Matthews also covered Nesmith's classic "Propinquity" on Valley Hi.
And now, this period of Michael Nesmith's career and his work with Ian Matthews has been examined in much greater depth by Peter Mills, author of The Monkees, Head, and the '60s, in his new blog Pete Sounds. Peter relayed to the Live Almanac that he had to leave an abundance of material for his book on the cutting room floor, but now fans can enjoy his research about this often overlooked period of Nesmith history. Click the image below to visit Peter's blog!
After releasing Justus, an album of all-new material in late 1996, The Monkees began work on an original one-hour prime time TV special in January 1997, and it eventually aired in the United States on ABC on February 17, 1997.
The special included re-recorded versions of some of The Monkees' greatest hits in medley form, and producer Misha Segal recently posted what appears to be the master recording of the medley (which has never been officially issued) on YouTube. The video included the following description by Segal:
"One of my very fun projects in the late 90s. It was The Monkees Reunion and I was asked to be music director. Peter and I became especially good friends until his recent, unfortunate passing."
"Early Morning Blues and Greens," written by Jack Keller and Diane Hildebrand, originally appeared on The Monkees' third LP, Headquarters, in 1967. Peter was known to be fond of the song and delivered an inspired rendition of it with Shoe Suede Blues on their 2013 album, Step by Step:
The Monkees' version featured a lead vocal by Davy Jones with Peter providing the harmony vocal:
Peter talked about the March 1967 recording sessions for the song in Andrew Sandoval's book, The Monkees: The Day-by-Day Story of the '60s TV Pop Sensation:
"Early Morning Blues and Greens" made its live concert debut on The Monkees' 2012 tour, and here Peter performs the song at the Count Basie Theatre in Red Bank, New Jersey in July 2013:
Legendary Wrecking Crew member Hal Blaine played drums on a number of Monkees songs in the 1960s, including "Papa Gene's Blues," "Mary, Mary," and "Someday Man." He passed away on Monday at age 90.
Adam Schlesinger, producer of The Monkees' two most recent albums Good Times! and Christmas Party, breaks down the tracks on the group's new holiday LP and much more on The Nightfly with Dave Juskow podcast. Thanks to Tracy Robison for the heads-up!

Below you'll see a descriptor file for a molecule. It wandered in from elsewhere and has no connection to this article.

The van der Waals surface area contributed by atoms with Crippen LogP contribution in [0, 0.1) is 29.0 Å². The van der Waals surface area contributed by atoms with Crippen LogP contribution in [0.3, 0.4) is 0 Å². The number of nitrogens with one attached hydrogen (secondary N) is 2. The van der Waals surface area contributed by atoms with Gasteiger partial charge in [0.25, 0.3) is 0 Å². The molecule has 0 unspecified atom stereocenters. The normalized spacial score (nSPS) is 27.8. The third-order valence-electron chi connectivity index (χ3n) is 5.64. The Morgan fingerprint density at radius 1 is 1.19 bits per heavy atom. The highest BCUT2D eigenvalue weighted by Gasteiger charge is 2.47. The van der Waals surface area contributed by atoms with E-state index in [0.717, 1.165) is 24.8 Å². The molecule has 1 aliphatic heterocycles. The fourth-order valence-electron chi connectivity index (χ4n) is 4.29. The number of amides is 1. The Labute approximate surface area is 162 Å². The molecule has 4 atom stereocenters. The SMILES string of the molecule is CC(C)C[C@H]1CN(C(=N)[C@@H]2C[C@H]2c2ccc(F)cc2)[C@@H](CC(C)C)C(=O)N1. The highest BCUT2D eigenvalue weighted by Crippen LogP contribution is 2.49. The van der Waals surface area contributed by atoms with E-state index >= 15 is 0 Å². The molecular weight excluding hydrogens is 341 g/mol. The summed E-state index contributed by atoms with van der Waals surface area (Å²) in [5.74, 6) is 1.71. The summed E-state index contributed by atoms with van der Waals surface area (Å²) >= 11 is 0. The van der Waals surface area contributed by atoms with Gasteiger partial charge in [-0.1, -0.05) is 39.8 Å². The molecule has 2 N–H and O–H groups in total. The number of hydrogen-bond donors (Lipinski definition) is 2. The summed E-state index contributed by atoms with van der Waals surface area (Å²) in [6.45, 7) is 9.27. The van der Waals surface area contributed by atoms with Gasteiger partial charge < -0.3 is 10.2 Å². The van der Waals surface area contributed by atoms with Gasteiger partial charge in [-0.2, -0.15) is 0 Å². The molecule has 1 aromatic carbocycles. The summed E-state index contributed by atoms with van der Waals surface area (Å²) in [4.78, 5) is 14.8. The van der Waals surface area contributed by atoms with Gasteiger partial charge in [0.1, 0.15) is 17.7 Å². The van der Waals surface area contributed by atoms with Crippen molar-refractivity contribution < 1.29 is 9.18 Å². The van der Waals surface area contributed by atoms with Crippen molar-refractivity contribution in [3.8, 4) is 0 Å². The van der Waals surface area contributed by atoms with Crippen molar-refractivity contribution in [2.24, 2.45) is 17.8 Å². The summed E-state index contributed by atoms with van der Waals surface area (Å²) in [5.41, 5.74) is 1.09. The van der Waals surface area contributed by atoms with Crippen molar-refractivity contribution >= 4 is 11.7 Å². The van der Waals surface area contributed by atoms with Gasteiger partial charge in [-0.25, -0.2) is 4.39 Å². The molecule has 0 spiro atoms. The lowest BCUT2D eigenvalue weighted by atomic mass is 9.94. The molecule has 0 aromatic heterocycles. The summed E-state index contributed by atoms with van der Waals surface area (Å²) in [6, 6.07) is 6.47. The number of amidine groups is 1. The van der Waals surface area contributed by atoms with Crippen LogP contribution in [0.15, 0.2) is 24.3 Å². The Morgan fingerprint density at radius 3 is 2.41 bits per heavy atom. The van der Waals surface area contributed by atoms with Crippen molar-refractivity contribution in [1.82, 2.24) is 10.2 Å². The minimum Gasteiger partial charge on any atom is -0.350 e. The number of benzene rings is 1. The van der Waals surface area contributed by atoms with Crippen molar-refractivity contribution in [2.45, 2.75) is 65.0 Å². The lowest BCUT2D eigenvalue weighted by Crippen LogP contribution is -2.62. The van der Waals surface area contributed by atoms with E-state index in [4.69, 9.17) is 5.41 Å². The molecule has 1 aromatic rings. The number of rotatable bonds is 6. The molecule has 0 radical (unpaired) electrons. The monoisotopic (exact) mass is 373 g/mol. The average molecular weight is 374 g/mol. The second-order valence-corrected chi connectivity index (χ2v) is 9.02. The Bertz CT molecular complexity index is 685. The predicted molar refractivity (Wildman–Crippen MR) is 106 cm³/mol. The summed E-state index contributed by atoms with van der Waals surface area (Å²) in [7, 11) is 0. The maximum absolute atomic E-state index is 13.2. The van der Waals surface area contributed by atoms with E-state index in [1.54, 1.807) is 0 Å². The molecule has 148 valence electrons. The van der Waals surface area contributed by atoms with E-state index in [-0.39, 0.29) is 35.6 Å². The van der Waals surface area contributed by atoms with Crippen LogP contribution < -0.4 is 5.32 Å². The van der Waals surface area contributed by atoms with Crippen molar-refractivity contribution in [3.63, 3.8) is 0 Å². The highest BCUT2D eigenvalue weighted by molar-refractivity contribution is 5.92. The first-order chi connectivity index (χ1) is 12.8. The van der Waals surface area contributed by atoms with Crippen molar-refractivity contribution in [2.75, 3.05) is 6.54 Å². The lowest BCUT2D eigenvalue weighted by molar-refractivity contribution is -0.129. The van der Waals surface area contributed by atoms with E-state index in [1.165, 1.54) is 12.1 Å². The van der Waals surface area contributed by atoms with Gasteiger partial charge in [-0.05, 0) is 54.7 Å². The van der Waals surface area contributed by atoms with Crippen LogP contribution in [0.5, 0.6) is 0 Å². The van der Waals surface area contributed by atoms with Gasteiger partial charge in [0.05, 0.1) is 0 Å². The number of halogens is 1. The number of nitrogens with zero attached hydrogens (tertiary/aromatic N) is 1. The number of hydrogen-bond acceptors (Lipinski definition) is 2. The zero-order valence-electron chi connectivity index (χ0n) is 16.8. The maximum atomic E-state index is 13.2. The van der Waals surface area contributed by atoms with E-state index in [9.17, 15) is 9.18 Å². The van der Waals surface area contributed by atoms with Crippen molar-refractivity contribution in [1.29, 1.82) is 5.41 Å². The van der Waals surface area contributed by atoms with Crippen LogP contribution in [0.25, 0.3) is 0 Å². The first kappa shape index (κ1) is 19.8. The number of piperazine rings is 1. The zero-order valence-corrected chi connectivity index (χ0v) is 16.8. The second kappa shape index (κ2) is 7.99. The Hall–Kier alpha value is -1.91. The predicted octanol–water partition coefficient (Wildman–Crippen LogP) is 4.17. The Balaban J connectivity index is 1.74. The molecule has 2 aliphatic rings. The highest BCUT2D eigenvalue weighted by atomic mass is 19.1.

Here's a great photo of Micky with R.E.M.'s Peter Buck and Scott McCaughey of The Minus 5. Buck and McCaughey co-wrote the title track of The Monkees' forthcoming holiday album, Christmas Party.
On a personal note, I'm a longtime fan of R.E.M. and am thrilled that Peter is working with The Monkees. Scott is also closely aligned with R.E.M. as he was an auxiliary musician in the studio and on stage with the group from 1994 until their their breakup in 2011.
Scott's band The Minus 5 released Of Monkees and Men in 2016, described as "an imaginative tribute to the Monkees’ legacy in music and popular culture."
Thank you very much to John Hughes of Rhino Records for providing The Monkees Live Almanac with an exclusive behind-the-scenes peek in the studio when Peter Buck (R.E.M.) and Scott McCaughey (The Minus 5) joined Micky Dolenz to record the tracks "Christmas Party" and "Jesus Christ" for the upcoming Monkees holiday album, Christmas Party. John is the executive producer of this latest Monkees project.
Left to right are guitarist Jody Porter, producer Adam Schlesinger, John Hughes, Mark Pinkus (President, Rhino Records), Micky Dolenz, drummer Brian Young, Peter Buck, and Scott McCaughey:
In July 1968, The Monkees recorded "Ditty Diego," a parody of the theme song to their television show, for inclusion in the feature film, Head.